The cons of braid other than cost, include its lack of abrasion resistance around rocks and other hard objects like concrete and metal. When braid is put under extreme loads and then comes in contact with such hazards, it pops instead of wearing. Its thin diameter can be a detriment in break strengths of less than 30 pounds, as it can dig into the spool under heavy pressure if not wound tightly on the spool to begin with. By being diligent when spooling reels with braid, this problem can be eliminated.
The thin diameter can also result in line cuts to one’s hands when trying to bust off snags or landing fish. Again, a little planning can eliminate this issue but it can be a problem for the uninitiated and braid can cut flesh as quickly and deeply as a knife. Other deficiencies with braid, such as its lack of translucence, wind knots, and buoyancy are less of an issue with catfishing due to the common use of bottom presentations.
Not All Braids are Created Equal
Braids have become as specialized as monofilaments in recent years. Each of the major braid manufacturers has multiple offerings with their own unique attributes. Power Pro, for example, has three primary catfish offerings: PowerPro, Maxcuatro, and Super 8 Slick V2 Moonshine. PowerPro original is a workhorse utility braid. Its Enhanced Body Technology gives it added body and a rounded profile. As a four-carrier braid, it is slightly coarser and has the ability to cut through weeds better than rounder, slicker lines. This makes it a great general-use braid at a modest price point. Maxcuatro is 25 percent thinner than original PowerPro which allows it to manage current better and to load more line on smaller size reels. It’s also higher priced. Finally, Super 8 Slick Moonshine won the 2019 ICAST Best New Line award as an ultra-advanced 8-carrier braid. Super 8 Slick is woven under high tension to create an extra smooth and slick line which reduces friction and noise from the line. The Moonshine version glows when exposed to a black light, making it a great option for nighttime angling.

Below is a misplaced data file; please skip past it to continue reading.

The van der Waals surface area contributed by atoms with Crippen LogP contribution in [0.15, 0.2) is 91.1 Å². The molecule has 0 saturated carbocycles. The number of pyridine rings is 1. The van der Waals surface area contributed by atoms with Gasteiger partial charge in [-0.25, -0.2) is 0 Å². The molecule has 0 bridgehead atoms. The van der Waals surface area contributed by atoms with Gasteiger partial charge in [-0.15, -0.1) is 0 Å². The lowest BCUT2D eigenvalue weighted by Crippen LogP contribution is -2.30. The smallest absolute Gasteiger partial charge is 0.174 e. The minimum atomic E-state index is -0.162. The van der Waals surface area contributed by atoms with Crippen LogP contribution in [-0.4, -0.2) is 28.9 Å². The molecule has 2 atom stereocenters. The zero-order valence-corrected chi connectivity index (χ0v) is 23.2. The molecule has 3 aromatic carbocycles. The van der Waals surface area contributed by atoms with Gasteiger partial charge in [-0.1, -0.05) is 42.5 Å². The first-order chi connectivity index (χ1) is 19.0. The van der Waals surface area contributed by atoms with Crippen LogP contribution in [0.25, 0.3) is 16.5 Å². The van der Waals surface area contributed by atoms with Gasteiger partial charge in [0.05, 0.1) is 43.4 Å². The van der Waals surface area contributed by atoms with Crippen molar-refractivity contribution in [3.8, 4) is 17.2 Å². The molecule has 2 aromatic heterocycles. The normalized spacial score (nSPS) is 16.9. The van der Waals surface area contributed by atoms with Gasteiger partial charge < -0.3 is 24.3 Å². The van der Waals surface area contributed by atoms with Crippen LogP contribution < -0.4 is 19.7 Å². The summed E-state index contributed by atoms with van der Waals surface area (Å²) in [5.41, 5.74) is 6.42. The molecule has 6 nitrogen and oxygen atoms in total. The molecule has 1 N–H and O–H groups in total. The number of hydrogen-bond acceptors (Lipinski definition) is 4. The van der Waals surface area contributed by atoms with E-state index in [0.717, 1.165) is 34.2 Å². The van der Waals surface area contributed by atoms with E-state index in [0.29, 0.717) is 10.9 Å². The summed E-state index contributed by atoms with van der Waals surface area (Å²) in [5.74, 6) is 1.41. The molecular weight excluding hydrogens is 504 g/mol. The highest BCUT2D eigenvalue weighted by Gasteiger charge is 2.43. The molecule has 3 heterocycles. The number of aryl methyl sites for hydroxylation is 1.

Berkley and Spiderwire are two other brands with multiple superline options. As a general matter, offerings with a lower number of braided fibers tend to be coarser and noisier through rod guides. Lines in this category include Berkley X5 Braid and Solutions Braid. Berkley X9 Braid costs a little more but its tightly woven fibers deliver a thinner and rounder line. Berkley’s Fireline Fused Tracer is not a braid, but instead a thermally fused line. Fusing generates a smoother and slicker line than braided alternatives. This translates into an ultra-thin line that cuts through current well. The “tracer” feature means that it alternates between a hi-vis and low-vis coloration every 5 feet, making it a breeze to track your line and detect line movement. NanoFil is a whole different creature. This unified filament makes it great for spinning-reel applications. It is slicker, softer, and casts farther than most other lines on the market. The downside for catfish applications is that it only comes in 6- to 17-pound tests.
Spiderwire comes to the market with great options at every price point. These include its entry level EZ Braid on up to its high-end super-performing Stealth Braid. Stealth Braid has a primary Dyneema PE microfiber construction, along with special fluoropolymer treated fibers for a slicker and better casting line. Catfish anglers will like the new Stealth color, American Camo. Spiderwire also offers specialty items such as a glow, camo, and translucent braids to match any catfishing needs.